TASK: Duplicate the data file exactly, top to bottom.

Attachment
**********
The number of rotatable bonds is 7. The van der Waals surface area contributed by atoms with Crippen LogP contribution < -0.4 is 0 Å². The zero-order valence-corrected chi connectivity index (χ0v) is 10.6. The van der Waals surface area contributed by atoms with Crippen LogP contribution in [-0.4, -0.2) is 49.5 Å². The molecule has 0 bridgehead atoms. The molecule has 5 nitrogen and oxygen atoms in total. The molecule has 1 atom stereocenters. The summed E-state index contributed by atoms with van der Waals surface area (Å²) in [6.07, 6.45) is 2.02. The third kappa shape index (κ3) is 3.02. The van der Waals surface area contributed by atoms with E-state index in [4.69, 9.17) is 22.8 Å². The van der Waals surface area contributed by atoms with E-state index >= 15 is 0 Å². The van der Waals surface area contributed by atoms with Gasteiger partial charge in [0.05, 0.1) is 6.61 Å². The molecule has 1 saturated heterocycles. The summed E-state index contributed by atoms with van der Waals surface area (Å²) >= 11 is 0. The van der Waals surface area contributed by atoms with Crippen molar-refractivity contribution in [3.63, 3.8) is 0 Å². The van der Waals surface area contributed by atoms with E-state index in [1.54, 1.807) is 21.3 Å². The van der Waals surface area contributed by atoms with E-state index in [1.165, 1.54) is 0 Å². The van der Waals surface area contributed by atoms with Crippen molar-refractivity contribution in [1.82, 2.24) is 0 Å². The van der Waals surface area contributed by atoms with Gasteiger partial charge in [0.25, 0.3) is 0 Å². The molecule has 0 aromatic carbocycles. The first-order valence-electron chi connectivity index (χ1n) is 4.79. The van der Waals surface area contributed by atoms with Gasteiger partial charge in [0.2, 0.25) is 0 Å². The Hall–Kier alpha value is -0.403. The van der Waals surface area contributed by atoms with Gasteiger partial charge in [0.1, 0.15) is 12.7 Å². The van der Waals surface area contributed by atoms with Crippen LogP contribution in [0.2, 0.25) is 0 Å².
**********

The number of rotatable bonds is 7. The van der Waals surface area contributed by atoms with Crippen LogP contribution < -0.4 is 0 Å². The zero-order valence-corrected chi connectivity index (χ0v) is 10.6. The van der Waals surface area contributed by atoms with Crippen LogP contribution in [-0.4, -0.2) is 49.5 Å². The molecule has 0 bridgehead atoms. The molecule has 5 nitrogen and oxygen atoms in total. The molecule has 1 atom stereocenters. The summed E-state index contributed by atoms with van der Waals surface area (Å²) in [6.07, 6.45) is 2.02. The third kappa shape index (κ3) is 3.02. The van der Waals surface area contributed by atoms with E-state index in [4.69, 9.17) is 22.8 Å². The van der Waals surface area contributed by atoms with E-state index >= 15 is 0 Å². The van der Waals surface area contributed by atoms with Gasteiger partial charge in [0.05, 0.1) is 6.61 Å². The molecule has 1 saturated heterocycles. The summed E-state index contributed by atoms with van der Waals surface area (Å²) >= 11 is 0. The van der Waals surface area contributed by atoms with Crippen molar-refractivity contribution in [3.63, 3.8) is 0 Å². The van der Waals surface area contributed by atoms with E-state index in [1.54, 1.807) is 21.3 Å². The van der Waals surface area contributed by atoms with E-state index in [1.165, 1.54) is 0 Å². The van der Waals surface area contributed by atoms with Crippen molar-refractivity contribution in [1.82, 2.24) is 0 Å². The van der Waals surface area contributed by atoms with Gasteiger partial charge in [0.25, 0.3) is 0 Å². The molecule has 0 aromatic carbocycles. The first-order valence-electron chi connectivity index (χ1n) is 4.79. The van der Waals surface area contributed by atoms with Gasteiger partial charge in [0.2, 0.25) is 0 Å². The Hall–Kier alpha value is -0.403. The van der Waals surface area contributed by atoms with Gasteiger partial charge in [0.1, 0.15) is 12.7 Å². The van der Waals surface area contributed by atoms with Crippen LogP contribution in [0.2, 0.25) is 0 Å².